For myself, I'm surrounded by both in the professional and trade groups to which I belong, among the members of the arts/cultural nonprofits I support and frankly, just about any club or restaurant in the region where I decide to eat lunch or dinner.

Bottom line, I couldn't avoid entrepreneurs and entrepreneurial firms if I wanted to, which I don't! Apparently you have discovered ways to do so.

Best regards, Larry

12:48 PM  
Blogger Harold D. Miller said...

I know lots of entrepreneurs, and I'm glad you do, too. As the post said, 1 out of every 7 jobs in the Pittsburgh region is in a young firm, so we clearly have lots of entrepreneurs who are creating those jobs. The purpose of the analysis was to compare us to other regions of the country, and that shows that we have fewer young companies than in many other similar regions.

7:45 PM  
Blogger Larry said...

Specifically which metros were used in comparison to Pittsburgh in this study?

Don't you find it interesting that the very people or organizations supposedly afire with the gospel of what a wonderful region we have are often the same people or organizations generating studies that largely tell us what we lack or how far behind some other metro we are? Clearly facts are facts and we may well not have as many young companies as, say, Cleveland or Richmond or San Antonio.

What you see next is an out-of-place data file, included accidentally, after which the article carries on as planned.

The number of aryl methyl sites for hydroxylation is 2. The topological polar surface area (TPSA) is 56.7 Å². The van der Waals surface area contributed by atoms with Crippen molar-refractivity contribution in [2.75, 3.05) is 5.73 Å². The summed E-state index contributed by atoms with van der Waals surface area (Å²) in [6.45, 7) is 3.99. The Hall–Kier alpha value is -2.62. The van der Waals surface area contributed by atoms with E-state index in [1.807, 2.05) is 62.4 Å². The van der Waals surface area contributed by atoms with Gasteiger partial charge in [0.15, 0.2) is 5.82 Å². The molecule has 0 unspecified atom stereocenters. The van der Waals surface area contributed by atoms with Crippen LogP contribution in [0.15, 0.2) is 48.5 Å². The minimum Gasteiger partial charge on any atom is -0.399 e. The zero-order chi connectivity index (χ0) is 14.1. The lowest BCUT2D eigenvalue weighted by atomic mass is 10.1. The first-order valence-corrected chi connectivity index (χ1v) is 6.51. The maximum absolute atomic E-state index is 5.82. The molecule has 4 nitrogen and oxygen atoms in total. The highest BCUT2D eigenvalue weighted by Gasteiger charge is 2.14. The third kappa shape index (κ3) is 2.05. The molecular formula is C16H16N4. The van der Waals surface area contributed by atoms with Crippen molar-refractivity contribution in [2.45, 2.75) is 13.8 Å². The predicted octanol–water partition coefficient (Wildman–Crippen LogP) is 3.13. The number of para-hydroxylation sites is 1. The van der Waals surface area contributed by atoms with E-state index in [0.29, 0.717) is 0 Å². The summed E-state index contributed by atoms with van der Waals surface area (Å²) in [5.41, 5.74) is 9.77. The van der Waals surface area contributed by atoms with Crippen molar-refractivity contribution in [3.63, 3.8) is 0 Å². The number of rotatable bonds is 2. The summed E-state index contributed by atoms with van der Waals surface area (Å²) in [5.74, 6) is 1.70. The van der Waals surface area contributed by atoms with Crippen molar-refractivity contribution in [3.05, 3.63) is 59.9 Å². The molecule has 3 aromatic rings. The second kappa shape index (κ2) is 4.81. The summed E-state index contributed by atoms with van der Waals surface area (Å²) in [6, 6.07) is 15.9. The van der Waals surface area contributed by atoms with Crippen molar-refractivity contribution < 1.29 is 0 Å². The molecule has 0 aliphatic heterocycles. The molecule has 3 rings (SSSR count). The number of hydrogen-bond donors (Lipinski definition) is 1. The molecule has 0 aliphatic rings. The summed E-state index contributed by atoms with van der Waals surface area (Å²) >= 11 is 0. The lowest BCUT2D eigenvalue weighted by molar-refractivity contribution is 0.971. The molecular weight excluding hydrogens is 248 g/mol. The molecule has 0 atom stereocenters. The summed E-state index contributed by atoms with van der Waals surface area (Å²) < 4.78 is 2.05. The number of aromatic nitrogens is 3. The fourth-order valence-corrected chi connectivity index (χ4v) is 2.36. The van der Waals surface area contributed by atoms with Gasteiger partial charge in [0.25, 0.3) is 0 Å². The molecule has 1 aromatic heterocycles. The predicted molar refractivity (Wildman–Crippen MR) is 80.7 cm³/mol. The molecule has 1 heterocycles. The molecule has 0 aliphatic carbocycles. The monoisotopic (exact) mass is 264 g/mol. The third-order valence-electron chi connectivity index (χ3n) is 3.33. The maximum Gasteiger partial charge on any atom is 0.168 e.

And yet Twain famously noted that in descending order of perversity were "lies, damned lies and statistics." What you're giving us in this study is yet another stick with which to beat ourselves. "We don't have as many X as metro Y." "It will take Pittsburgh A years to be on par with metros B, C and D."

Now that Richard Florida has shaken the provincial dust of Pittsburgh from his shoes, we have Harold Miller, John Craig and any number of pundits of what our region doesn't have. Luckily, far more of the area's residents are frequently too busy starting companies, creating jobs, working on projects for clients, etc. to brood over what the region may - or may not - have. Most of the people I know, including me, fall into that latter category.

Regards, Larry

11:58 PM  
Anonymous Anonymous said...

Unfortunately you do not see the risks that are in play now -- from the acquisitions of these local enterprises by larger, global conglomerates. Philips was hurting prior to the acquisition of Respironics, and in no way planned to channel marketing support to Respironics. It's the other way around. Respironics acquisition helped the bottom line of the large conglomerate. Expect the mother company to squeeze the margins from Respironics. There's also the possible risk that they will leave Pittsburgh if Philips continues to hurt.

6:56 AM  

Post a Comment

<< Home